Integrating autistic students into the classroom

Integrating autistic students into the classroom

Integrating autistic students into the classroom

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by SHELLY SLATER

Bio | Email | Follow: @wfaashelly

WFAA

Posted on May 16, 2012 at 6:00 PM

Updated Wednesday, May 16 at 10:18 PM

Jacob Mendel is 11-years-old and in constant motion.

Jacob also has autism and just wants to fit in.
 
“He'll say mom I know I'm different and it breaks my heart,” said Amy Mendel, mom.
 
His mom moved him from one Frisco school to the next looking for a better fit for his disorder.
 
“Everything that has ever been wrong with him, we've been able to fix, with surgery or a pill, but autism I can't, it's never going to go away,” she said. “Some days I get so angry, so angry. But then he makes me laugh.”
 
“Knock knock,” said Jacob.
 
Jokes bring Amy back to a good place, as she works to secure a strong education for Jacob.
 
The Frisco school district said the number of students with autism is up 200 percent in the last 5 years.

More and more students like Jacob are being mainstreamed into the classroom.
 
“I hope other parents don't feel like the focus is on him, but I can't worry about what other parent's think,” Mendel said.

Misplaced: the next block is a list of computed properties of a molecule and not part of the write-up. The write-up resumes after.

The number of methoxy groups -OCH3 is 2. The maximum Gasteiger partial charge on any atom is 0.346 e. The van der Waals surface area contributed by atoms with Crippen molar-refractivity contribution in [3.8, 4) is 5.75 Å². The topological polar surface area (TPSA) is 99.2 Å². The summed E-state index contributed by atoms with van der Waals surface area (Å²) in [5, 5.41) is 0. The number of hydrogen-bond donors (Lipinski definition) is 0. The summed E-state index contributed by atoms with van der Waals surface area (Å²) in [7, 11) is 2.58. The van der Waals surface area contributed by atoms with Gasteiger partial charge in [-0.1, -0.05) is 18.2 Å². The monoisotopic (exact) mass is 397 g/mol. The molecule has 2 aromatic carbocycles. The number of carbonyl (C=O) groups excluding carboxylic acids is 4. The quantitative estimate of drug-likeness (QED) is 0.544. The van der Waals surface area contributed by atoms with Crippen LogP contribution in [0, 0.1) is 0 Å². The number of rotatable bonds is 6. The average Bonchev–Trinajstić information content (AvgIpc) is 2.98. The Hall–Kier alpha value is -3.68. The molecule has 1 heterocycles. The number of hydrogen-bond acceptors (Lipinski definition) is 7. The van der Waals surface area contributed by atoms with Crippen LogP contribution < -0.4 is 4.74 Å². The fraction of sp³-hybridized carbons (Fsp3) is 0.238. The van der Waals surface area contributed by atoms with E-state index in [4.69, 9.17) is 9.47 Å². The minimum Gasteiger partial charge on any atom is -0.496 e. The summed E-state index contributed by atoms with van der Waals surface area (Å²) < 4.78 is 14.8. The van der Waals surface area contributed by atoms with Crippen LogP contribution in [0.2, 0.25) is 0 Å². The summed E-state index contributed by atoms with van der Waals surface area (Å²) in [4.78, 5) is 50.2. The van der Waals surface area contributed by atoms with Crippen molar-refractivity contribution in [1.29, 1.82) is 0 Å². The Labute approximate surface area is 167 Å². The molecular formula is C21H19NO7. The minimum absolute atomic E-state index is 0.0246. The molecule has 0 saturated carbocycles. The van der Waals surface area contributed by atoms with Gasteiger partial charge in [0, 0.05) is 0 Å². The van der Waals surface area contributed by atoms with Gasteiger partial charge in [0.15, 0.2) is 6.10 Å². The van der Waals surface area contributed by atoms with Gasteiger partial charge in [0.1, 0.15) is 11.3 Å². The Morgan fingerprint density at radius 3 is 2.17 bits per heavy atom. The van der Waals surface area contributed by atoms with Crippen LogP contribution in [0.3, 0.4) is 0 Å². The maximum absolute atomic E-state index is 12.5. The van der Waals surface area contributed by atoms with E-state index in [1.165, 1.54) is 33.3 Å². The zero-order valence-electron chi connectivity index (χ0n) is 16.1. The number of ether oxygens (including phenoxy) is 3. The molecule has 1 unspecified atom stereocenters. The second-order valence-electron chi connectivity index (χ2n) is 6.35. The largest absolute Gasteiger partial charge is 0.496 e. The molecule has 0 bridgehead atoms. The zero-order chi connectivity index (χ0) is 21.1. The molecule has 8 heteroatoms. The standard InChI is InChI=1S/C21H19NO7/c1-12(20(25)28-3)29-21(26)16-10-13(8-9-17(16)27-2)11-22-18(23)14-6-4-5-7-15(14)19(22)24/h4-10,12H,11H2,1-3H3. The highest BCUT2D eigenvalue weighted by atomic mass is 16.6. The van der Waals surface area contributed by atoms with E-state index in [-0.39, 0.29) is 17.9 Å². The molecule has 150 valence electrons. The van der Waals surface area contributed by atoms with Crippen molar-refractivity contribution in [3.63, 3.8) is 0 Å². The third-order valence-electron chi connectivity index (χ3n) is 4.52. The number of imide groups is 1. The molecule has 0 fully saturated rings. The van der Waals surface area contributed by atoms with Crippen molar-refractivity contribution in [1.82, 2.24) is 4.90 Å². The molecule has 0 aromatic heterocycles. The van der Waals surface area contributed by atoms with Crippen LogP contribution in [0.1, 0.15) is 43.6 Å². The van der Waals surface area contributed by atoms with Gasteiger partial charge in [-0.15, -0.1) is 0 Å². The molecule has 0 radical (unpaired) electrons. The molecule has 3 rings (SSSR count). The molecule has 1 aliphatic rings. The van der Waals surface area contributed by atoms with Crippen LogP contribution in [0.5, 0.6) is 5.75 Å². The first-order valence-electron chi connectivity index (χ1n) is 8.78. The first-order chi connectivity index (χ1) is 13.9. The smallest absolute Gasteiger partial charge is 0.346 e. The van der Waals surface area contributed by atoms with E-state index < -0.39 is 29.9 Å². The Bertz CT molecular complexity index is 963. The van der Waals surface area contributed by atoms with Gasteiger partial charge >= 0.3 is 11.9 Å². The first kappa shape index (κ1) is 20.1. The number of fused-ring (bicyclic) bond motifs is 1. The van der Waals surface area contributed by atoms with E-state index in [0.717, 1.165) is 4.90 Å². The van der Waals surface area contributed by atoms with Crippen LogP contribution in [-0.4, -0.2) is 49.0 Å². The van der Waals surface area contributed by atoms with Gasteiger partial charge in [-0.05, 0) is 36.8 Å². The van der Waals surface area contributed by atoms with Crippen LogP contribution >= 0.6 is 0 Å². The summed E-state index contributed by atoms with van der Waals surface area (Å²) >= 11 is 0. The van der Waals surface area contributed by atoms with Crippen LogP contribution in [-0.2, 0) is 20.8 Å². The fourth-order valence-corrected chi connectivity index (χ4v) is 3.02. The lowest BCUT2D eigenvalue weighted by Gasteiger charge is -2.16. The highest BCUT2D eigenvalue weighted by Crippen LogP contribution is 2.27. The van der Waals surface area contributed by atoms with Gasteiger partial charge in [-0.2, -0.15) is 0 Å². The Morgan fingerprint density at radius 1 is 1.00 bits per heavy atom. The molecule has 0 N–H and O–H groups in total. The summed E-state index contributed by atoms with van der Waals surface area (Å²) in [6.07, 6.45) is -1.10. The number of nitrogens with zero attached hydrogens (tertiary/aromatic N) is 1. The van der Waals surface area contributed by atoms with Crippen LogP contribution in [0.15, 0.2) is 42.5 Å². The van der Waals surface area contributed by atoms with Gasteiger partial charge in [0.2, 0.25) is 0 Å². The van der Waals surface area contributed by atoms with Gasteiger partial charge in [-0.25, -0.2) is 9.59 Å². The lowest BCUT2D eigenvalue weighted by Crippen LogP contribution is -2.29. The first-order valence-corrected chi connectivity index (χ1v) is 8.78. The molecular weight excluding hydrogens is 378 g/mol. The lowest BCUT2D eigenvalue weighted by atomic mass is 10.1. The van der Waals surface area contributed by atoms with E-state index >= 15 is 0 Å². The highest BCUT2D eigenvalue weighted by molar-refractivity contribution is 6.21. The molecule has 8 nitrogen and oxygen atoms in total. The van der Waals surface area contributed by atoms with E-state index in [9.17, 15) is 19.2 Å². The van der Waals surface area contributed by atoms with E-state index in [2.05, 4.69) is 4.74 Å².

But the district does. It offers training to teachers, to understand the triggers that may send an autistic student into a fit.
 
“If it’s a general education parent calling to complain about something, I'm going to take the time to explain to them what is going on,” said Dr. Debbie Lair, with the Frisco Independent School District. “Also, I want to know that because I want to be proactive in the classroom.”
 
But the National Education Association said not all school districts are doing enough to prepare teachers for this new norm.
 
“If you've met one person with autism you've met one person with autism,” said Margaret Geiger, NEA.
 
Geiger said one training is not enough to understand one of the most complicated of disorders. It is a band aid to an ever growing problem.
 
“It is hard to mainstream them, because they don't know how to act in a general ed classroom,” Geiger said. “Teachers aren't knowledgeable of the disability.”
 
Mendel believes it is on a case by case basis, it depends on the school.

At Christie Elementary, Jacob found a good fit.
 
“Teachers aren't just putting him in a room when he as a fit, they work with him,” Mendel said.
 
For much of the day Jacob is in a general education classroom. But he gets pulled out for special attention on certain topics. If approved, next year he will be the first student in FISD to have a dog, help cue teachers as to when he is nearing a breakdown.
 
“He deserves the best education as much as any kid,” Mendel said.
 
“I don't want anybody to lose out on education, and I think we do a good job of that. We make sure everyone has the ability to learn from that teacher,” Dr. Lair said.
 
Many experts said if the autism statistics multiply as in years past, the face of learning, and the classroom, will require an even deeper understanding of students like Jacob.

E-mail sslater@wfaa.com

 

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